If the Post-Gazette is to be believed, an announcement confirming the NHL’s next outdoor New Year’s Day game will be made tomorrow by commissioner Gary Bettmen in Chicago prior to the start of the Stanley Cup Finals. The 2011 Winter Classic is set to feature the Washington Capitals playing the Pittsburgh Penguins at Heinz Field. This means several things:
- In the NHL, all animals are equal, but some are more equal than others. In just its fourth year, the Winter Classic is set to include the Penguins and Sidney Crosby again. Why the NHL has put so much focus on a twice-bankrupt franchise, from a region that has been losing population for 50 years, above all others is beyond me. As for Crosby, he’s not exactly Mr. Charisma. Alex Ovechkin, the Caps two time Hart Trophy winner is a rock star, but the NHL has been gun-shy including him in broad marketing campaigns.
- Apparently, Pittsburgh’s stadium authority doesn’t have high expectations of the Steelers hosting a playoff game in early January.
- The Caps are almost certain to break out the original white sweaters with the stars on the sleeve. I approve.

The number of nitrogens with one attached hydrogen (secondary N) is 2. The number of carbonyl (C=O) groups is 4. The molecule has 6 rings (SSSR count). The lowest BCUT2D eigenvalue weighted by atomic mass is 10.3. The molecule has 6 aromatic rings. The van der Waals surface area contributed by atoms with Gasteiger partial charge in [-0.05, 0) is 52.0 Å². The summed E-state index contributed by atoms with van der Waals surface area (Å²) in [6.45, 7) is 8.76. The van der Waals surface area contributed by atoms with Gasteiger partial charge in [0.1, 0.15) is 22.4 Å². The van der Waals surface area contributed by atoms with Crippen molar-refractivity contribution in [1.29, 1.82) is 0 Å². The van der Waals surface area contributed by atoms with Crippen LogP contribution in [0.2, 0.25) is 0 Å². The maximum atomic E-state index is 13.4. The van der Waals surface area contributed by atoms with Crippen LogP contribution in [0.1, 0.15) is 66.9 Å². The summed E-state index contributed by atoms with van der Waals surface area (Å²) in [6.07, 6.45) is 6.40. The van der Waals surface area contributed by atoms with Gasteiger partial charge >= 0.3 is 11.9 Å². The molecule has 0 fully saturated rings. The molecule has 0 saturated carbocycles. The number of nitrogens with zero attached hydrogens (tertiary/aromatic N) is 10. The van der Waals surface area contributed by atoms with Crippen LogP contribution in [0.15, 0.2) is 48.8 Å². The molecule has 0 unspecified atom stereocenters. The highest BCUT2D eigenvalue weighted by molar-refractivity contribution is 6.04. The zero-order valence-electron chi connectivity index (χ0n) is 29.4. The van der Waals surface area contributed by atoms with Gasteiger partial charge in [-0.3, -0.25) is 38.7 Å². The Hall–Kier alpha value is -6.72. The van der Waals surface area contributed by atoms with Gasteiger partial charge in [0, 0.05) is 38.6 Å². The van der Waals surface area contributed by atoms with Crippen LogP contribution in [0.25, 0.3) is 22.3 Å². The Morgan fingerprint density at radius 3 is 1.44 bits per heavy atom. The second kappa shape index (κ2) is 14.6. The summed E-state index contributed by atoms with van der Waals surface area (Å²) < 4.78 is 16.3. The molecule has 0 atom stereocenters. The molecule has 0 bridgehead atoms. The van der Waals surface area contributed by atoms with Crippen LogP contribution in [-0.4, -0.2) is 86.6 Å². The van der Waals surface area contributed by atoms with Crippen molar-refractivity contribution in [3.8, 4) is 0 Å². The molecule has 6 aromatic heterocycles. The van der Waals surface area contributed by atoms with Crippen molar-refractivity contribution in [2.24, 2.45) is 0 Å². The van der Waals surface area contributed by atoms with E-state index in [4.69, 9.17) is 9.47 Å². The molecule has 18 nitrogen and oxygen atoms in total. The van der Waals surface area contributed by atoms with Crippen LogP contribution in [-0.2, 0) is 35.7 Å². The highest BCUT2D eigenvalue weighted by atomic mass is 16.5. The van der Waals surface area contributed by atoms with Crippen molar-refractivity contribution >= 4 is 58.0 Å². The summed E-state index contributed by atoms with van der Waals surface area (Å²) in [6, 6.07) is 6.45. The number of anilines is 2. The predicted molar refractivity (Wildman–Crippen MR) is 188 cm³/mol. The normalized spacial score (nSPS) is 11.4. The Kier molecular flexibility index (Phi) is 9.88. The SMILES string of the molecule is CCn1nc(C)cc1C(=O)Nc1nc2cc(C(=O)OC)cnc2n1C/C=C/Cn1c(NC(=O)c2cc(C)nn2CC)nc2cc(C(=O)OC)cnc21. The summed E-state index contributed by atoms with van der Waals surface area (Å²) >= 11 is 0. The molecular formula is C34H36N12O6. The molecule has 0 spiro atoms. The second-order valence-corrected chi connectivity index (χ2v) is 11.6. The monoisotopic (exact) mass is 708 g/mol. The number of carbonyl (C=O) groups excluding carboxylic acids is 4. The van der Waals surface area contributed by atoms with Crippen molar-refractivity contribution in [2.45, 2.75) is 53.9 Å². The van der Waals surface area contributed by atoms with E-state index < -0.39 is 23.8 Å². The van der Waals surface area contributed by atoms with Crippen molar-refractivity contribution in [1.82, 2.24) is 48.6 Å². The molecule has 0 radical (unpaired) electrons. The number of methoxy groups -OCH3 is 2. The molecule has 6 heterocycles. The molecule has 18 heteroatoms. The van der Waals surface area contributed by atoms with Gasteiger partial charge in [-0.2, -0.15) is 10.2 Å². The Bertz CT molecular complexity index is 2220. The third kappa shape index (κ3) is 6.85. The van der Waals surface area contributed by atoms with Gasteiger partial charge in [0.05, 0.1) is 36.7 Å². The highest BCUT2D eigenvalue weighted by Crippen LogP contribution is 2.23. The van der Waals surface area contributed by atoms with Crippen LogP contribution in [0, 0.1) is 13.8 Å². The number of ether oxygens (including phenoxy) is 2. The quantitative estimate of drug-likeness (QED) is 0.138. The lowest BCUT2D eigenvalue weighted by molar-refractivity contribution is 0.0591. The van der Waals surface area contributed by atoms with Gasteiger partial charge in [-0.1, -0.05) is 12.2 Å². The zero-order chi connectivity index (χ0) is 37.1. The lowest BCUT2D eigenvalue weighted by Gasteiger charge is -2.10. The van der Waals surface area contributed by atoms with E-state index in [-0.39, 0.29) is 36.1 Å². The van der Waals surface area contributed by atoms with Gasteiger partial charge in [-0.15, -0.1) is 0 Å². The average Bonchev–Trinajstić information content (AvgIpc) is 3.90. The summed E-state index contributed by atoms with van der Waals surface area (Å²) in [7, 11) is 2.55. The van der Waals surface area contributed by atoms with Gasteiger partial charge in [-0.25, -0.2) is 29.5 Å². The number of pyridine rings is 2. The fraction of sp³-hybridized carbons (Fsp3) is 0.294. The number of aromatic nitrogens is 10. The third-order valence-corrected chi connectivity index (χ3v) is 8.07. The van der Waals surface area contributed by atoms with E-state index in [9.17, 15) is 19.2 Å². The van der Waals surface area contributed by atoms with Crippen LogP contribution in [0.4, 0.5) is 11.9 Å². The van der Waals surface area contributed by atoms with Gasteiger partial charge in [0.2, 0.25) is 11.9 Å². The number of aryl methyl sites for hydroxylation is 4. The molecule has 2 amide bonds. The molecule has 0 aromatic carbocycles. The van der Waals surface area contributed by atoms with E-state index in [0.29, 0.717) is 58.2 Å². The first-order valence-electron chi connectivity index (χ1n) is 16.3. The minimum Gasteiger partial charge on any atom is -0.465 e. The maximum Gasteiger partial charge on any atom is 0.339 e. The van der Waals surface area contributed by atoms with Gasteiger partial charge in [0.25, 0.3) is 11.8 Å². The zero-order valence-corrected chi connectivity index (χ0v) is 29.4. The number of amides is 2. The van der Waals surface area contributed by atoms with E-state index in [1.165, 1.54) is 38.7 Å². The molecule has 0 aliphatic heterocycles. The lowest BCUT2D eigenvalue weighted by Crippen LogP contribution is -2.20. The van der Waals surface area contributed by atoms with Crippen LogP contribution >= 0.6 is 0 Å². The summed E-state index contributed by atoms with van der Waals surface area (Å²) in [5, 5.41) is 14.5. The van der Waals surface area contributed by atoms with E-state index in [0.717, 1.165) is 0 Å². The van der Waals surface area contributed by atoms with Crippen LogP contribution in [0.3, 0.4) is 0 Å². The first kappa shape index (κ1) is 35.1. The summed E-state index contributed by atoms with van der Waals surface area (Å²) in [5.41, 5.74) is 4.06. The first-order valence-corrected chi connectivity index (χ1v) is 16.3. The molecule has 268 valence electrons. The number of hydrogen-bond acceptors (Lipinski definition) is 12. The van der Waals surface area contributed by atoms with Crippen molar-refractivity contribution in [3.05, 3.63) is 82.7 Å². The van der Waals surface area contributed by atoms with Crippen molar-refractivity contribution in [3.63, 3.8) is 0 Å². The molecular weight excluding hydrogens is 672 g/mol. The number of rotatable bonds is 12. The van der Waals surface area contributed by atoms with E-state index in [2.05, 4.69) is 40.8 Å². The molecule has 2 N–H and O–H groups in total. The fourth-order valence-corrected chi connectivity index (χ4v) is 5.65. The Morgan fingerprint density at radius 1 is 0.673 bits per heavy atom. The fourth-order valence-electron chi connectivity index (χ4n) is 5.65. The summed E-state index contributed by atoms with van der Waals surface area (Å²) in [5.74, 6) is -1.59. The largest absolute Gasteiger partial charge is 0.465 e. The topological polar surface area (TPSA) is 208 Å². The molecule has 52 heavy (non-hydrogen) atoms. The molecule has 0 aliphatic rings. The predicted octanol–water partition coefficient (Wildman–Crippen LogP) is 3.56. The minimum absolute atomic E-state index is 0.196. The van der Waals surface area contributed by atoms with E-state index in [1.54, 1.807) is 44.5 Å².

- I may have a viewing conflict on New Year’s Day if Penn State is playing in a bowl game that day.
- I have no interest in being there with 60,000 drunken Pittsburghers.
- The New York Rangers have got to be wondering what they have to do to be involved.
- A Winter Classic in Penn State’s Beaver Stadium between the Penguins and the Philadelphia Flyers is probably not going to happen any time soon. The NHL may love the Penguins, but not that much. Despite my antipathy for those two teams, I kind of like the idea of a battle for Pennsylvania with one side wearing orange and the other side wearing black.
- The visiting team has always gone on to win its conference title.
Hey, I’m liking this more already! Actually, the first two visiting teams that won then went on to lose the Stanley Cup finals in game 7. The only visiting team to lose, the Flyers, lost this 2010 Winter Classic to the Boston Bruins at Fenway Park, but are going to win the Stanley Cup this year. Write-it down and remember patterns are perfect predictors of sporting events.
Washington Capitals will play Pittsburgh Penguins in 2011 Winter Classic – The Post
Capitals vs. Penguins Winter Classic set for Heinz Field 2011 – Puck Daddy, Yahoo!
Nittany Lions’ First Two Home Games Set For Noon Kicks – Intercollegiate Athletics
The first two home games of the Penn State Nittany Lions 2010 football season will be noon kickoffs. Opening day will be on Big Ten Network, but the second home game will be on ESPN or ESPN2. Hello Pam Ward!
I’ll get an updated schedule here later, WordPress doesn’t like PRE tags, so I have to format it into a table.
Washington Nationals batter Tim Lincecum in 7-3 win over San Francisco Giants – The Post
Taking down the best – Nats Insider
After learning of the Washington Nationals victory over the San Francisco Giants and ace Tim Lincecum, I have one question. Is MissChatter going to do another “Rookie vs. All-Star” commercial for MASN now?